Evolutionary distances between individuals in both Data Set I and Data Set II strongly suggest that these individuals belong to more than one species. In Data Set I, evolutionary distances for individuals from the same geographic area are at the level expected for conspecifics (below 1% for both mitochondrial markers) (Hebert et al. 2003), whereas distances for individuals from more distant locations show a divergence an order of magnitude greater (Tables 2 and 3). There is very little variation in D2. Based on the analysis of the Data Set II (COI barcode) it appears that there are at least three different species (Figure 15), with distances within species ranging 0.0–2.3% and between species 4.9–13% (Table 4). Divergence levels of greater than 3% frequently are interpreted to represent separate species (Hebert et al. 2003; Hebert et al. 2004). It is odd that one of the individuals from Venezuela (VE 1) is about 5% distant from the three other Venezuelan specimens (however, it is possible that this is the result of contamination). Also, the origin of the four specimens from Mexico (MX 1–4) that cluster with the Venezuelan outlier is uncertain because these specimens are larvae that were intercepted at U.S. ports-of-entry from “Mexico” on Pithecellobium dulce (i.e. the exact point of origin is unknown, although it is likely to be northern Mexico).
Although geographic sampling is limited, these results strongly suggest that more than one species is present in the material examined: species A, including individuals from the eastern U.S. (e.g. Kansas, Louisiana, Mississippi, Texas, and Virginia); species B, including individuals from Mexico (Oaxaca and Veracruz) and Venezuela; and species C, including individuals from southwestern U.S. (Arizona and New Mexico) (Figure 15). Owing to weak support for the rest of the tree, we refrain from drawing conclusions regarding the assignment to species of the remaining individuals.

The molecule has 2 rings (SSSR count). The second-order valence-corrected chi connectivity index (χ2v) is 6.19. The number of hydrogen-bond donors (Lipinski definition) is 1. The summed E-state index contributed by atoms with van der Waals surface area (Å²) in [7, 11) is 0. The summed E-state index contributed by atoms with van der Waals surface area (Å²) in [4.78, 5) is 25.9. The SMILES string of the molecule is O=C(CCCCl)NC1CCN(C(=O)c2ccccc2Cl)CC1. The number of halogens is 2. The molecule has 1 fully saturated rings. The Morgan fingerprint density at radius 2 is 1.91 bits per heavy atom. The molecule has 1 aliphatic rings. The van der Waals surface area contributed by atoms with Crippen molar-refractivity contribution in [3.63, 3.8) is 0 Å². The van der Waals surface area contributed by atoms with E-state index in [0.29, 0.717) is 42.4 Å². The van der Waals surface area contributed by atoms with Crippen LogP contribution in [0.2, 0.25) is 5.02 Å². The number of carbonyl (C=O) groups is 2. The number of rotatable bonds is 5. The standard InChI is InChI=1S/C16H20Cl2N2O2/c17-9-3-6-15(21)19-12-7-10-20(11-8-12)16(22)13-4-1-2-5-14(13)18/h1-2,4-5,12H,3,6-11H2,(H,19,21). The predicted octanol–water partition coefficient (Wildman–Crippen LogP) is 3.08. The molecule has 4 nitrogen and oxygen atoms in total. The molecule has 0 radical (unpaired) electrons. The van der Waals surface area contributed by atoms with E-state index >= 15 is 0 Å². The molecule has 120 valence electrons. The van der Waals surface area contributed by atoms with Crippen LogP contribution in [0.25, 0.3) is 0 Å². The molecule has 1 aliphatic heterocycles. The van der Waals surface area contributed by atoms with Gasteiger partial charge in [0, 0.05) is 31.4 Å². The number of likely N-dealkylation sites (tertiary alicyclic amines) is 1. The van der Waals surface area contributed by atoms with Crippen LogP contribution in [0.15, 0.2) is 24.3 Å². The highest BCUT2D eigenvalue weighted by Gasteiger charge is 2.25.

Summary of Collecting Localities. GUATEMALA: Jutiapa: Asunción Mita, Finca El Platanar, 14° 17.29′ N, 89° 33.05′ W, LPL 10952. El Guayabo, Lago Güija, 14° 13.9′ N, 89° 32′ W LPL 10958-967. El Platanar, El Chamizal, 14° 18.22′ N, 89° 36.96′ W LPL 10973, 10977, 10975, 10979–10980, 10981, 10982, 10983, 10984, 10986. El Platanar, Lago Güija, Laguna del Muerto, 14° 17.54′ N, 89° 34.33′ W, LPL 10998–11000, 100002–11004. MEXICO: Oaxaca: Ciudad Ixtepec, Base Aérea Militar No. 2, 16° 26.55′ N, 95° 4.65′ W, LPL 10524, 10829. Tehuantepec: Alvaro Obregón, 16° 20.9′ N, 95° 4.5′ W, LPL 9802–9803. Huazantlán del Río, 16° 12.7′ N, 95° 6′ W, LPL 9634, 9859, 10026–10033, 10081–10084, 10159–161, 10241–251, 10277–286, 10498, 10561, 10808, 11278–281. El Jordan, 16° 22.1′ N, 95° 12.8′ W, LPL 12227–12230, 12441–12444. San Luis Potosí: Lago Ajinche, La Marland, 22° 8.46′ N, 98° 24.98′ W, LPL 10861, 10865, 12446. Laguna Ajinche, 22° 10.5′ N, 98° 21.0′ W, LPL 12396, 12412, 12415, 12440. Laguna Chica, 22° 11.1′ N, 98° 23.0′ W, LPL 12399, 12411, 12416. Laguna Chica, Playa Buda, 22° 10.85′ N, 98° 22.88′ W, LPL 11129, 11169. La Muralla, 22° 11.8′ N, 98° 20′ W, LPL 12413, 12419, 12420, 12428, 12450. La Muralla, 22° 11.8′ N, 98° 20′ W, LPL 12418, 12408, r.f. Pithecellobium dulce. Pozo La Pez No. 1, 22° 10.5′ N, 98° 23.4′ W, LPL 12398, 12447. Veracruz: Cacalilao, Lazaro Cárdenas, 22° 15.79′ N, 98° 8.73′ W, LPL 10656. Veracruz: Canoas, 22° 10.1′ N, 98° 07.7′ W, LPL 12207, 12414, 12426, 12451, 12454. Tamos, El Caracol, 22° 9.63′ N, 98° 1.92′ W, LPL 11154–157, 11193, 12208, 12224, 12397, 12409, 12417, 12422, 12457, 12458, 12459. Tamos, La Cortadura, 22° 10.98′ N, 98° 1.36′ W, LPL 10849, 10853, 10905, 12410, 12420, 12427, 12461. NICARAGUA: Granada: La Playuela, 12° 2.8′ N, 85° 55.3′ W, LPL 9816, 10041–47, 10095. Laguna La Playuela 1, 12° 1.8′ N, 85° 55.3′ W, LPL 9734, 9737–9738, 9740, 9749. Laguna La Playuela 2, 12° 1.3′ N, 85° 55.2′ W, LPL 9748–9750, 9760. Managua: road to San Francisco Libre, km 74, 12° 22.6′ N, 86° 6.7′ W, LPL 9861. Matagalpa: Tecomapa, 12° 37.6′ N, 86° 2.2′ W, LPL 9869–70. La Playuela, 12° 2′ N, 85° 56.3′ W, LPL 9871–81. Las Guayabas, 12° 37.7′ N, 86° 17′ W, LPL 8812, 8814, 8816–8817, 8819, 8841, 8842. VENEZUELA: Anzoategui, hwy Barcelona-Caracas, km 18, 10° 3.34′ N, 64° 48.31′ W, LPL 11079, 11081, hwy Barcelona-Caracas, km 11, 10° 2.93′ N, 64° 44.56′ W, LPL 11083. Miranda, La Guira, Mare Abajo, 10° 36.82′ N, 67° 1.23′ W, LPL 11045.